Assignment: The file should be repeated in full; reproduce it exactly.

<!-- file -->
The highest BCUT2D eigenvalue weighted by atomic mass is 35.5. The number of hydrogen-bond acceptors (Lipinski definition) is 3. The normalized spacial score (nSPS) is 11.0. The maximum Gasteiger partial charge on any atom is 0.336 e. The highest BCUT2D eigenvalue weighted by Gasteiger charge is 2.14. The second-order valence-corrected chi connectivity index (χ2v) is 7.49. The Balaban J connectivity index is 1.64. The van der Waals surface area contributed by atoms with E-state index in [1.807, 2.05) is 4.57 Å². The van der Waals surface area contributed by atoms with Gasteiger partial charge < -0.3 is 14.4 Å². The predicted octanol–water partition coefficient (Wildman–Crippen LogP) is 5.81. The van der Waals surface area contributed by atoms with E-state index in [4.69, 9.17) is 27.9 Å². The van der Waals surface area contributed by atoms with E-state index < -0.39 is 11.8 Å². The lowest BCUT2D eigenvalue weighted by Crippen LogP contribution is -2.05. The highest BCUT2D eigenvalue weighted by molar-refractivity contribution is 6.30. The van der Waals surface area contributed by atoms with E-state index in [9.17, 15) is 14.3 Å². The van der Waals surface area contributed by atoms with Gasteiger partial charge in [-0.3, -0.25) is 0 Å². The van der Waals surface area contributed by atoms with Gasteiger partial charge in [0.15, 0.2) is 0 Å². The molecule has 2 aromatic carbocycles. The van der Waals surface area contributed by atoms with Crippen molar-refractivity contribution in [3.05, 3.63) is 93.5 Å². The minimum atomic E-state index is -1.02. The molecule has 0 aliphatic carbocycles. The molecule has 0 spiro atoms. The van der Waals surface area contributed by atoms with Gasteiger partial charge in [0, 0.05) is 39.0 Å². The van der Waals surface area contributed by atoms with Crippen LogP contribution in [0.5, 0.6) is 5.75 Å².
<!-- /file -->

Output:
The highest BCUT2D eigenvalue weighted by atomic mass is 35.5. The number of hydrogen-bond acceptors (Lipinski definition) is 3. The normalized spacial score (nSPS) is 11.0. The maximum Gasteiger partial charge on any atom is 0.336 e. The highest BCUT2D eigenvalue weighted by Gasteiger charge is 2.14. The second-order valence-corrected chi connectivity index (χ2v) is 7.49. The Balaban J connectivity index is 1.64. The van der Waals surface area contributed by atoms with E-state index in [1.807, 2.05) is 4.57 Å². The van der Waals surface area contributed by atoms with Gasteiger partial charge < -0.3 is 14.4 Å². The predicted octanol–water partition coefficient (Wildman–Crippen LogP) is 5.81. The van der Waals surface area contributed by atoms with E-state index in [4.69, 9.17) is 27.9 Å². The van der Waals surface area contributed by atoms with E-state index < -0.39 is 11.8 Å². The lowest BCUT2D eigenvalue weighted by Crippen LogP contribution is -2.05. The highest BCUT2D eigenvalue weighted by molar-refractivity contribution is 6.30. The van der Waals surface area contributed by atoms with E-state index in [9.17, 15) is 14.3 Å². The van der Waals surface area contributed by atoms with Gasteiger partial charge in [-0.3, -0.25) is 0 Å². The van der Waals surface area contributed by atoms with Gasteiger partial charge in [0.15, 0.2) is 0 Å². The molecule has 2 aromatic carbocycles. The van der Waals surface area contributed by atoms with Crippen molar-refractivity contribution in [3.05, 3.63) is 93.5 Å². The minimum atomic E-state index is -1.02. The molecule has 0 aliphatic carbocycles. The molecule has 0 spiro atoms. The van der Waals surface area contributed by atoms with Gasteiger partial charge in [0, 0.05) is 39.0 Å². The van der Waals surface area contributed by atoms with Crippen LogP contribution in [0.5, 0.6) is 5.75 Å².